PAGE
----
Social Policy and Welfare States in the 21st Century (Online)


This course offers an introduction to social policy and the comparative study of welfare states. What is the ‘welfare state' and what functions does it serve? Why and how do welfare states vary across countries and over time? What are the biggest challenges that welfare states face in the 21st century?

Listen to Bastian Betthaeuser talking about the course:

This course discusses the origins, development and functions of welfares states in high-income countries. Taking an international comparative approach, the course discusses theories, empirical research and policy challenges in a range of different countries. What is ‘the welfare state' and what purpose does it serve? How can we measure and explain welfare state change? What are the key similarities and differences between welfare states in different countries? How are welfare states affected by changing family structures, labour markets, population ageing, and migration? The course will provide a comprehensive discussion of these and other questions thus enabling students to critically engage with public and scholarly debates in this field.

For information on how the courses work, and a link to our course demonstration site, please click here.

Programme details

Part I The Welfare State
1. The Study of Social Policy and the Welfare State
2. The Development of Welfare States
3. Worlds of Welfare: Typologies of Welfare States
4. Analysing Welfare State Change: From Retrenchment to Recalibration
5. New Social Risks

Part II New Challenges for the Welfare State
6. Globalisation and the Welfare State
7. Changing Family Structures and Family Policy
8. Changing Labour Markets
9. Population Ageing
10. Migration and the Welfare State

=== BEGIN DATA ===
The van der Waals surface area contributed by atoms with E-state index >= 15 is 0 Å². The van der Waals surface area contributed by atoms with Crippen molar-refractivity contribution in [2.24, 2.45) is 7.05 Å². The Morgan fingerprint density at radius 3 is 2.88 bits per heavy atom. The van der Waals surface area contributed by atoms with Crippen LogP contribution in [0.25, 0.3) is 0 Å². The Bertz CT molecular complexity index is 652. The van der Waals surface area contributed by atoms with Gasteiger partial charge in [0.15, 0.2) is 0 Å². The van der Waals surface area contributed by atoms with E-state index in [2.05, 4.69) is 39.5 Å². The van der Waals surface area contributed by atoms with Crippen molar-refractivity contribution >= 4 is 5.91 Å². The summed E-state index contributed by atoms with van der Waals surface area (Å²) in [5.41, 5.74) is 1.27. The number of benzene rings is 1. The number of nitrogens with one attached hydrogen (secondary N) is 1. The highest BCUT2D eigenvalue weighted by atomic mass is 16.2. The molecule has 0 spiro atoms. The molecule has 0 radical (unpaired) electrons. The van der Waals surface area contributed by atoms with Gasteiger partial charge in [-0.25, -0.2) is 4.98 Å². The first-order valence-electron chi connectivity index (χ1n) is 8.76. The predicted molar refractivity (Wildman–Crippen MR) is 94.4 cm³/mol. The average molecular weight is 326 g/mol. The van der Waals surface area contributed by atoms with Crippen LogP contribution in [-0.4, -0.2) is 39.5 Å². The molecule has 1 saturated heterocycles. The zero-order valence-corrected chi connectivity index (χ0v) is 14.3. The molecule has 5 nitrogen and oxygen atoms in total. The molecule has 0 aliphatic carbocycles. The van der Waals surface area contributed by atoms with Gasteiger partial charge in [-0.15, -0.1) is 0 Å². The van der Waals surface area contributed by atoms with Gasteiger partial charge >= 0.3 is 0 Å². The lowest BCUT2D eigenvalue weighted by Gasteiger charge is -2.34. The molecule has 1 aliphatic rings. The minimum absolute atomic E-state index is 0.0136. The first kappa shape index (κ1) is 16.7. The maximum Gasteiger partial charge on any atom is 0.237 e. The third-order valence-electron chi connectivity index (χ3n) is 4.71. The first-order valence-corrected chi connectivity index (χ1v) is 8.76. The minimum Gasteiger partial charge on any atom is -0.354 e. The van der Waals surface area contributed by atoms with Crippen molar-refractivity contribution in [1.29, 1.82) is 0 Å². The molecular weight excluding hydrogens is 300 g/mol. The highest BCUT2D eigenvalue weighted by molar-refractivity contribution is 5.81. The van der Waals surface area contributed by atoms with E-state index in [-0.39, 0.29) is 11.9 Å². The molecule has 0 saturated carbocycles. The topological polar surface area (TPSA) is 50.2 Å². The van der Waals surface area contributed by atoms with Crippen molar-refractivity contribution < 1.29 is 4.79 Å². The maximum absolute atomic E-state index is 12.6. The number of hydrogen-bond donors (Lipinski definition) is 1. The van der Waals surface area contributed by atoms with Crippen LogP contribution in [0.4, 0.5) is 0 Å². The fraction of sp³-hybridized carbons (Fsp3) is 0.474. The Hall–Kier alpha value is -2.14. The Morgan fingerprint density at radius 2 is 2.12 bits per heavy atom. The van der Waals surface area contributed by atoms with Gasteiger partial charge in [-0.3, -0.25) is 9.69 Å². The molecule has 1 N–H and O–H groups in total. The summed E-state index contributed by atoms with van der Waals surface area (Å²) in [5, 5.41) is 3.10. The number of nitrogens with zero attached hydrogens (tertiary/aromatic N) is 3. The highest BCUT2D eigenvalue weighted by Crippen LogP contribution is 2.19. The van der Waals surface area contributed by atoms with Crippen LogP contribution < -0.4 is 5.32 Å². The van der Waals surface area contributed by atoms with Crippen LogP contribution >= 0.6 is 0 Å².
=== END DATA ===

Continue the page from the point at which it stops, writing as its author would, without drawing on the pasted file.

To earn credit (CATS points) for your course you will need to register and pay an additional £10 fee for each course you enrol on. You can do this by ticking the relevant box at the bottom of the enrolment form or when enrolling online. If you do not register when you enrol, you have up until the course start date to register and pay the £10 fee.

See more information on CATS point

Coursework is an integral part of all online courses and everyone enrolled will be expected to do coursework, but only those who have registered for credit will be awarded CATS points for completing work at the required standard. If you are enrolled on the Certificate of Higher Education you need to indicate this on the enrolment form but there is no additional registration fee.

Assignments are not graded but are marked either pass or fail.

All students who successfully complete this course, whether registered for credit or not, are eligible for a Certificate of Completion. Completion consists of submitting the final course assignment. Certificates will be available, online, for those who qualify after the course finishes.


Description Costs
Course Fee £350.00
Take this course for CATS points £10.00


Dr Franco Bonomi Bezzo